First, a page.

Research Research Research
As well as having an understanding of our ideal customer, we need to make sure we know our market, is there a market for our product and if so, where do we position ourselves?
In a crowded marketplace, being clear on your position and your approach to customers can set you apart and keep you from being distracted from your plan.
Know your competitors
Knowing who your competition is can be of massive benefit to understanding the market as a whole and help you refine your offering to give you a competitive edge.
You will want to obtain as much information on your competitors as possible so you can get a full picture of how they operate:
Products or services – what do they offer? What sells best?
How long have they been in business? – If they have been going a long time then that suggests there is a recurring need for the service within the area which you can benefit from, if there are companies that start up but don’t stay in business long you may need to review what went wrong for them and what you can do differently.
Size of the business – do they have large teams of employees? Do they work with lots of clients or a few main clients that give them lots of business?
Areas of business – consider if they work locally or if they offer services further afield, if they sell products, how do they sell?
You could find lots of information online, by checking out companies house as well as their own online presence. Local and industry knowledge is also useful to find out more.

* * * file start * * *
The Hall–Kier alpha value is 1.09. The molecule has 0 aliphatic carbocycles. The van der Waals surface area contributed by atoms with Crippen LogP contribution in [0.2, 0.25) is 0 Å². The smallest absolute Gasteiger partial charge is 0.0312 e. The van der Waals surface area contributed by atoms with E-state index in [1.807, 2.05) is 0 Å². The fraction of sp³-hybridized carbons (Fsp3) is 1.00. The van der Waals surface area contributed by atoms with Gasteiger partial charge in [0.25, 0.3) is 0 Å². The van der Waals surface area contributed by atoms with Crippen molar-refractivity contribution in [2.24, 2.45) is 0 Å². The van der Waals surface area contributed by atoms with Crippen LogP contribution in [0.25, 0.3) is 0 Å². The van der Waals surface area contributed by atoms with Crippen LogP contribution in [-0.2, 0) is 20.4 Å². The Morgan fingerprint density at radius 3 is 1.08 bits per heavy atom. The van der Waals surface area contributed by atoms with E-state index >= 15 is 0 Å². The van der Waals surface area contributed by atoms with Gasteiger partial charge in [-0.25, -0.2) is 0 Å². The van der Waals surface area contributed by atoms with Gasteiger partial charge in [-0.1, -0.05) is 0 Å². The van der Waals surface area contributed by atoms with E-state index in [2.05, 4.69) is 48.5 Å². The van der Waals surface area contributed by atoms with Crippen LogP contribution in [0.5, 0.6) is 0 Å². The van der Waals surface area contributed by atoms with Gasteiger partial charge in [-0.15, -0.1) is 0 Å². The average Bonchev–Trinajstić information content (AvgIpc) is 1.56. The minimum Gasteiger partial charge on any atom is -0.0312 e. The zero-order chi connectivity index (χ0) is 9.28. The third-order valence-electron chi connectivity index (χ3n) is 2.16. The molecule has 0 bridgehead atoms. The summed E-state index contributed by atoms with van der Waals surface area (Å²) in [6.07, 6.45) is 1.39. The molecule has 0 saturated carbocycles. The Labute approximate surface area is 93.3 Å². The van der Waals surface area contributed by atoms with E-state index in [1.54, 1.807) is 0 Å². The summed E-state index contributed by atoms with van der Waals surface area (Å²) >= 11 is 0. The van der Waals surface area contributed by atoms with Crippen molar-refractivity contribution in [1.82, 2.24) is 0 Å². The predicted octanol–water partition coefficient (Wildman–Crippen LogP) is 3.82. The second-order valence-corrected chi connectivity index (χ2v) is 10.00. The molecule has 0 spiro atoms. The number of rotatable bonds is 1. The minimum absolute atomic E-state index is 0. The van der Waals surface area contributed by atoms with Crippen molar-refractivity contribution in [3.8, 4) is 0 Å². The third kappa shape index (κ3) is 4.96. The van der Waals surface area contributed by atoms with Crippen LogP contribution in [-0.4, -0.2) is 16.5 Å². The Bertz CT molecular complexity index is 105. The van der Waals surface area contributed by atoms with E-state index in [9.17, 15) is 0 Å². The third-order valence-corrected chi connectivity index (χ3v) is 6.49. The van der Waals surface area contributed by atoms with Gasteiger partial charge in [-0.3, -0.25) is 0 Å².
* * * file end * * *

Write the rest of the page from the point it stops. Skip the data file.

Routinely monitor your competitors marketing efforts, check out brochures, website updates and social media. Then use the data to consider what is what areas you can and cannot compete.
Trends and Industry Knowledge
When we completed our SWOT analysis we looked at opportunities and threats that could effect our business, If you are already working in the industry then you will be aware of what is going on through our continuous training but for the purpose of building our strategy, it is worthwhile taking a closer look by using a PEST analysis.
PEST stands for Political, Economic, Social-cultural & Technology
Similar to a SWOT analysis it gives us the opportunity to ask questions and look at the bigger business environment to identify opportunities and threats that come from factors outwith our control.
Local area and Suppliers
As well as ensuring that there is a demand or need for your product or service, you will want to research the expenses you will face when running your business, (costs of rents, website costs, wages & inventory) supplier availability, the area in terms of ideal location, competitors prices and what potential income could be.
If you are already in business this is the ideal opportunity to review if you could be getting a better rate with suppliers or if you could be increasing your prices.